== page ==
Award-winning authors Veera Hiranandani, Sheela Chari, and Sayantani DasGupta have a few things in common – their Indian heritage, their love of writing, and motherhood. The authors have known each other for over 10 years and have developed a special friendship that offers advice, encouragement, and support in their accomplished careers as Indian-American authors.
“It was enlightening to see how their diverse identities have influenced their writing as authors. With this event, we are continuing to provide experiences that seek to educate, engage, and empower students with new perspectives,” said Director of Diversity, Equity, and Inclusion Dr. Clyde Beverly III, who organized the event on May 11 in partnership with the Indian Cultural Center (ICC) in celebration of Asian American and Pacific Islander (AAPI) Heritage Month.
Sayantani DasGupta grew up only seeing characters that looked like her in her grandmother’s old Bengali folktales. It wasn’t until she had her own children that she realized the impact of the lack of cultural representation in stories and decided to do something about it. “I always say that stories are good medicine. It’s really healthy, healing, and important for all of us to see ourselves in stories and as heroes. We need that variety in our literary diets,” said DasGupta, who is also a pediatrician.
Coming from a family of scientists, author Sheela Chari found inspiration in her decision to shift away from the family trend by becoming an author for her book, “Karthik Delivers.” The story is about a 14-year-old boy who secretly aspires to become an actor while helping his father’s struggling grocery store as a delivery boy.
“The story is about following your dreams and opening yourself to the possibility of failure. What is talent? Is it something we’re born with? Is it hard work? Is it good timing? How do we know that we’re going to be good at something? The truth is that you never know if you’re going to be successful, and that’s part of being creative; to be joyful and to take risks,” said Chari.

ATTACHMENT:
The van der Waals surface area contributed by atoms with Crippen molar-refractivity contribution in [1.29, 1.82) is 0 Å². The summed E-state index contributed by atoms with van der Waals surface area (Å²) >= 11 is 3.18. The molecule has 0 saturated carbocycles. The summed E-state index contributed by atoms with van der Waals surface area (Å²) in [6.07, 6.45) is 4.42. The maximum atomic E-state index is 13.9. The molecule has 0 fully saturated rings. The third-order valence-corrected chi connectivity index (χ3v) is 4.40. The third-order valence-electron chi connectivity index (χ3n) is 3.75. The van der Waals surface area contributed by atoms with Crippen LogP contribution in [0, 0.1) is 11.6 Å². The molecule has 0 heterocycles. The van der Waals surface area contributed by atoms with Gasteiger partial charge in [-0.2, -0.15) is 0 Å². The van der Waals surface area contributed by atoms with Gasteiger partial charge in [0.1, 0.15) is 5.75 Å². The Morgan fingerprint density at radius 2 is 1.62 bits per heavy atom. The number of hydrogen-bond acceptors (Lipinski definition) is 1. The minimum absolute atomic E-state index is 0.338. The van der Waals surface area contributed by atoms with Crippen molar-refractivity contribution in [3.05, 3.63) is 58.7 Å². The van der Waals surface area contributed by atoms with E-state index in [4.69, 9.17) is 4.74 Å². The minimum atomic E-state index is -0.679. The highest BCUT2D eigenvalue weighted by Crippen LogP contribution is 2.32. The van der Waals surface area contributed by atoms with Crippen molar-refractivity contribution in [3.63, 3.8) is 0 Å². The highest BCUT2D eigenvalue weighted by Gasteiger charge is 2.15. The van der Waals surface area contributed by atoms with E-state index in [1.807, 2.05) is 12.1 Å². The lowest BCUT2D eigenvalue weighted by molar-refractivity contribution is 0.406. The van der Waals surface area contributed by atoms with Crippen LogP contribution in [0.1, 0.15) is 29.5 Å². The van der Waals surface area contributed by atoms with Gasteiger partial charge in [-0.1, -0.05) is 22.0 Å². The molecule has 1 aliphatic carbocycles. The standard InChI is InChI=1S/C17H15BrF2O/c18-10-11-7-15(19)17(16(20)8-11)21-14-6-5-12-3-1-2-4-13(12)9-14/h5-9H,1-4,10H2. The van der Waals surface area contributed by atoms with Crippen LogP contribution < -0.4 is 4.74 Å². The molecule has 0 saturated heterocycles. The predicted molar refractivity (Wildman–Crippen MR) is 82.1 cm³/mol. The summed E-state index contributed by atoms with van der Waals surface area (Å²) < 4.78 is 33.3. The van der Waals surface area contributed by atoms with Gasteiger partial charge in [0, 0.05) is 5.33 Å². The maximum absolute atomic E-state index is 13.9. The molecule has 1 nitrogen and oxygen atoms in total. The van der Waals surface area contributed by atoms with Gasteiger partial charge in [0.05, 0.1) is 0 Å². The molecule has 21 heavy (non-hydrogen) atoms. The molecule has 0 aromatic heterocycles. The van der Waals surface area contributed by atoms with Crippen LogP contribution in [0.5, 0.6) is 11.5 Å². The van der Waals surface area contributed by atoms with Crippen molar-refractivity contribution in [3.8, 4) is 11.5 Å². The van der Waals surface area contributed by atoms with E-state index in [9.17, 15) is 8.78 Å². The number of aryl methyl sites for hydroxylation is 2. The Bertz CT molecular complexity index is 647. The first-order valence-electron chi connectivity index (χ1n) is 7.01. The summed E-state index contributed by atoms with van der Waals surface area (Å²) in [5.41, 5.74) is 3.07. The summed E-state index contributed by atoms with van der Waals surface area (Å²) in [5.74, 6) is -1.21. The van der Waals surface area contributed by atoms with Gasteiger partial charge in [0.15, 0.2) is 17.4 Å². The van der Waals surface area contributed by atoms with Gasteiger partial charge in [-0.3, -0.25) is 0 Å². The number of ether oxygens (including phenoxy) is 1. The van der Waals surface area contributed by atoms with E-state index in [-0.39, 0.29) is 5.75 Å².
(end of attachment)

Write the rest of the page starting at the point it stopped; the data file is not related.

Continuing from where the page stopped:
The authors meet once a month to catch up on life. They also review each other’s work, offering new perspectives and constructive feedback on one another’s writings for support.
“The way that they give feedback is so helpful. There is a real encouraging baseline between all of us. From them, I can always expect to hear honesty. They’ve seen really early drafts of ‘The Night Diary,’ and the questions that they asked helped to further my ideas in the process,” said Hiranandani, emphasizing the importance of being in community with one another.
As part of the discussion, Alisee Rossetti ’28 asked the authors about the process of writing and publishing books.
“I sent my book out to many agents and got turned down, but I did get one ‘yes’ from an agent, which turned into one ‘yes’ from a publishing company, and that’s how I published my first book,” said Hiranandani. “In life, even if a lot of people tell you ‘no,’ you only need one ‘yes’ to make it happen.”